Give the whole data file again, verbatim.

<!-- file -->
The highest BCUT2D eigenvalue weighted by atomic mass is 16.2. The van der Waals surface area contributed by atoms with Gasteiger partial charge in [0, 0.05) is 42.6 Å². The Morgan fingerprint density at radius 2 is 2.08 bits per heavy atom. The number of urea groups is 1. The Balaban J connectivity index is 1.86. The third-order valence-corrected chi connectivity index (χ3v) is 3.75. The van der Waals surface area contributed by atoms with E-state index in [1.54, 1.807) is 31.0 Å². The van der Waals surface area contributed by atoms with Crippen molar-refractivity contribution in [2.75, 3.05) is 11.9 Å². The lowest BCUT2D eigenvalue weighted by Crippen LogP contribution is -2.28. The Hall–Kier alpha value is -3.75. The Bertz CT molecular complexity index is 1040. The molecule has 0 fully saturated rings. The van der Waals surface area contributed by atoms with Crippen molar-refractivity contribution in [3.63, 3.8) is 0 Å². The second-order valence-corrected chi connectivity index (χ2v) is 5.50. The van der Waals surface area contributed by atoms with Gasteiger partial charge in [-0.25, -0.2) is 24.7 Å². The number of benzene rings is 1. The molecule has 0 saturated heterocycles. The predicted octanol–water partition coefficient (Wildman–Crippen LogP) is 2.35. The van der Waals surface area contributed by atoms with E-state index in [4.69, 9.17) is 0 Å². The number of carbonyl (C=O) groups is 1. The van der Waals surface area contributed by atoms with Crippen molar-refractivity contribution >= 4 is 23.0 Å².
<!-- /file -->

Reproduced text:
The highest BCUT2D eigenvalue weighted by atomic mass is 16.2. The van der Waals surface area contributed by atoms with Gasteiger partial charge in [0, 0.05) is 42.6 Å². The Morgan fingerprint density at radius 2 is 2.08 bits per heavy atom. The number of urea groups is 1. The Balaban J connectivity index is 1.86. The third-order valence-corrected chi connectivity index (χ3v) is 3.75. The van der Waals surface area contributed by atoms with E-state index in [1.54, 1.807) is 31.0 Å². The van der Waals surface area contributed by atoms with Crippen molar-refractivity contribution in [2.75, 3.05) is 11.9 Å². The lowest BCUT2D eigenvalue weighted by Crippen LogP contribution is -2.28. The Hall–Kier alpha value is -3.75. The Bertz CT molecular complexity index is 1040. The molecule has 0 fully saturated rings. The van der Waals surface area contributed by atoms with Crippen molar-refractivity contribution in [3.63, 3.8) is 0 Å². The second-order valence-corrected chi connectivity index (χ2v) is 5.50. The van der Waals surface area contributed by atoms with Gasteiger partial charge in [-0.25, -0.2) is 24.7 Å². The number of benzene rings is 1. The molecule has 0 saturated heterocycles. The predicted octanol–water partition coefficient (Wildman–Crippen LogP) is 2.35. The van der Waals surface area contributed by atoms with E-state index in [4.69, 9.17) is 0 Å². The number of carbonyl (C=O) groups is 1. The van der Waals surface area contributed by atoms with Crippen molar-refractivity contribution >= 4 is 23.0 Å².